Black beans have been a staple of North American diets for at least 7,000 years. Known as Phaseolus vulgaris in scientific circles, they’re also called “turtle beans” in English and frijoles negros in Spanish.
Black beans have a satisfying texture and mildly sweet flavor. They’re also incredibly healthy, providing multiple vital nutrients with minimal fat and sugar.
The antioxidants, fiber, protein, and carbohydrates in black beans make them nutritionally powerful. A diet rich in beans can reduce your risk of several serious medical conditions and help your body to process calories more effectively.
Blood Sugar Regulation
Unlike many other foods that are high in carbohydrates, black beans don’t cause a spike in blood sugar. Studies have actually found the opposite. When people eat black beans with rice, their blood sugar levels tend to be lower than if they only ate rice. For people with diabetes, adding beans to a healthy diet can improve blood sugar control while reducing heart disease risk.
Research has shown that a diet rich in beans may help to reduce your risk of certain cancers, including those of the stomach, kidney, and colon. Early studies on animals show that beans might also help to fight the growth of breast cancer tumors, but more studies on humans are needed.
The antioxidants in black beans can help to protect your eyes against age-related macular degeneration and cataracts. A major research project by the National Eye Institute showed that when people at high risk of advanced macular degeneration took high doses of antioxidants, their risk of the condition decreased by 25%. Antioxidants also reduced vision loss in the same high-risk group by 19%.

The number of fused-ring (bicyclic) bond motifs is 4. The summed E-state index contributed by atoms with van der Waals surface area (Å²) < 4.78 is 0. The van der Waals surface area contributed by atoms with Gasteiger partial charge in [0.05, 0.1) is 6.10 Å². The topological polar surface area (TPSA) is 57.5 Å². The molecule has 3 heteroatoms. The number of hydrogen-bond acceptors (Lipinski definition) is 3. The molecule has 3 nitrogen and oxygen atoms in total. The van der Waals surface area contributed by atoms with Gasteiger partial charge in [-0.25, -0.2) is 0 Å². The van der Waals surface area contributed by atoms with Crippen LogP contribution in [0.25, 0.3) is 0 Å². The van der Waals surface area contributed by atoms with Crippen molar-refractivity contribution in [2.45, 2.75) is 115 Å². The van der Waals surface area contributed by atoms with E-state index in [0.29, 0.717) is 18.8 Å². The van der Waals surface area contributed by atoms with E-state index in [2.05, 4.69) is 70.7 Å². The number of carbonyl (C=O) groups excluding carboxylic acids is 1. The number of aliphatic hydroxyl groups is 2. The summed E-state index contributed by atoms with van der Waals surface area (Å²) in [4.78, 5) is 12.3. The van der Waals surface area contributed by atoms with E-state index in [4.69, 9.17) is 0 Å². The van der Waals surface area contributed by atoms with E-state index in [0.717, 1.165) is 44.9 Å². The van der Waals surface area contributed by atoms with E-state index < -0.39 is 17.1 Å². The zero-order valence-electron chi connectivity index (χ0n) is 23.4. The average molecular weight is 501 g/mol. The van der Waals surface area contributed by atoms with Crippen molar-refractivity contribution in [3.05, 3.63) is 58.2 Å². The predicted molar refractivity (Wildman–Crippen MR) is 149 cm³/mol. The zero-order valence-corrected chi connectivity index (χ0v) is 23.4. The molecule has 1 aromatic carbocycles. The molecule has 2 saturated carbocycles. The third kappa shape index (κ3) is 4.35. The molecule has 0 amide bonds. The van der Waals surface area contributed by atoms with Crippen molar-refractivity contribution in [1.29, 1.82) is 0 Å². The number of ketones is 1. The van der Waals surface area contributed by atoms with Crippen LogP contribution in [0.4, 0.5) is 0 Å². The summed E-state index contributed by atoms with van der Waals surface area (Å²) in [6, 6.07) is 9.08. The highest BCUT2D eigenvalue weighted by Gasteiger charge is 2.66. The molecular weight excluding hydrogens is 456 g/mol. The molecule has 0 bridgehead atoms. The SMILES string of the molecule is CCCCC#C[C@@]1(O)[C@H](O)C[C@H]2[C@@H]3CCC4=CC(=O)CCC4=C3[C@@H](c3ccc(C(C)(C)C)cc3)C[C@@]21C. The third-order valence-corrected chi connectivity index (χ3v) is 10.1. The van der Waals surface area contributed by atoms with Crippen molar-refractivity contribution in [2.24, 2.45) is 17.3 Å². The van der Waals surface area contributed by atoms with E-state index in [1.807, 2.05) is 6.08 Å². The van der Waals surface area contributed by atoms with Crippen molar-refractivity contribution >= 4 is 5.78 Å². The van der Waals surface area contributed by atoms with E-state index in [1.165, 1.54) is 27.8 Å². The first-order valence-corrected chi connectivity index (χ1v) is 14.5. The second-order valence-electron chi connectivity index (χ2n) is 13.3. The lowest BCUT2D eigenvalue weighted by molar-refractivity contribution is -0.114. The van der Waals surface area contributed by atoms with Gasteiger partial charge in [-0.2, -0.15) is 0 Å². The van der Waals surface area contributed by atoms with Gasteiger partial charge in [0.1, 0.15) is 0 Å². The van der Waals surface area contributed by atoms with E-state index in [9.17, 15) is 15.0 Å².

Black beans are especially high in vitamin C, which studies show can reduce your risk of cataracts. If you already have cataracts, vitamin C may slow their growth and possibly delay the need for surgery.
Studies show that eating beans can lower the total amount of cholesterol and levels of “bad” cholesterol in your blood. This may reduce your risk of developing heart disease. One study showed that eating a single serving of dried beans per day can reduce the risk of heart attack by up to 38%.
Surveys have shown that people who eat beans regularly may weigh less and have smaller waists. In one study, a group of obese men who ate mostly beans and other legumes lost more weight and had larger decreases in “bad” cholesterol compared to men following other types of diets.
Scientists believe that these effects come from beans’ high levels of protein, fiber, and slow-digesting carbohydrates. These can all help your body to feel fuller for longer and absorb nutrients better.
Black beans are rich in antioxidants, which can protect the cells in your body and reduce your risk of conditions like heart disease and cancer. Black beans provide you with the following vitamins and minerals:
Nutrients per Serving
One serving of cooked black beans (1/2 cup) contains:
Things to Watch Out For
Black beans can be high in carbohydrates, so they may not be ideal for people following a low-carb diet. They also contain some difficult-to-digest compounds that can cause gas and intestinal discomfort if you eat too many.
How to Prepare Black Beans
To get all the health benefits of black beans, start with dry beans rather than canned. Rinse the beans thoroughly with cold water and soak them. Soaking is an important step for preventing intestinal gas.
The best method is the “hot soak.” Add 10 cups of cold water to every 2 cups of beans. Bring the water to a boil and leave it at a rolling boil for one to three minutes.
Next, take the pot off the heat and let it stand for 4 hours. After you drain and rinse the beans, they’re ready to cook.
Try using your beans to make one of these dishes:
- Bean and cheese quesadilla
- Bean enchilada
- Black bean burrito
- Turkey and bean chili
- Black bean and fruit salsa
- Bean-stuffed bell peppers